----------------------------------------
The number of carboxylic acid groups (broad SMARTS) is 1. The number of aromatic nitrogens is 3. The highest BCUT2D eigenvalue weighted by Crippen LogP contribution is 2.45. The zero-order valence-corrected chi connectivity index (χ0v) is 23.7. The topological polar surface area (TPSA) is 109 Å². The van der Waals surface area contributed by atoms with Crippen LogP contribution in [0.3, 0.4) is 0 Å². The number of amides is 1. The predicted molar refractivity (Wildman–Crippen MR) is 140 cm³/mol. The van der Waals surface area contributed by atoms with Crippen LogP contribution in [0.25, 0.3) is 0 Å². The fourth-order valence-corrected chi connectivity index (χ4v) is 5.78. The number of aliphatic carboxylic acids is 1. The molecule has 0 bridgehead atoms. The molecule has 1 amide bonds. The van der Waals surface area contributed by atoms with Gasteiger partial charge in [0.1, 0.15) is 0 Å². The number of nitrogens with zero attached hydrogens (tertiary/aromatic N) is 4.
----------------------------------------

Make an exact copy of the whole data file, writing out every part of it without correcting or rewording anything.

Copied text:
The number of carboxylic acid groups (broad SMARTS) is 1. The number of aromatic nitrogens is 3. The highest BCUT2D eigenvalue weighted by Crippen LogP contribution is 2.45. The zero-order valence-corrected chi connectivity index (χ0v) is 23.7. The topological polar surface area (TPSA) is 109 Å². The van der Waals surface area contributed by atoms with Crippen LogP contribution in [0.3, 0.4) is 0 Å². The number of amides is 1. The predicted molar refractivity (Wildman–Crippen MR) is 140 cm³/mol. The van der Waals surface area contributed by atoms with Crippen LogP contribution in [0.25, 0.3) is 0 Å². The fourth-order valence-corrected chi connectivity index (χ4v) is 5.78. The number of aliphatic carboxylic acids is 1. The molecule has 0 bridgehead atoms. The molecule has 1 amide bonds. The van der Waals surface area contributed by atoms with Gasteiger partial charge in [0.1, 0.15) is 0 Å². The number of nitrogens with zero attached hydrogens (tertiary/aromatic N) is 4.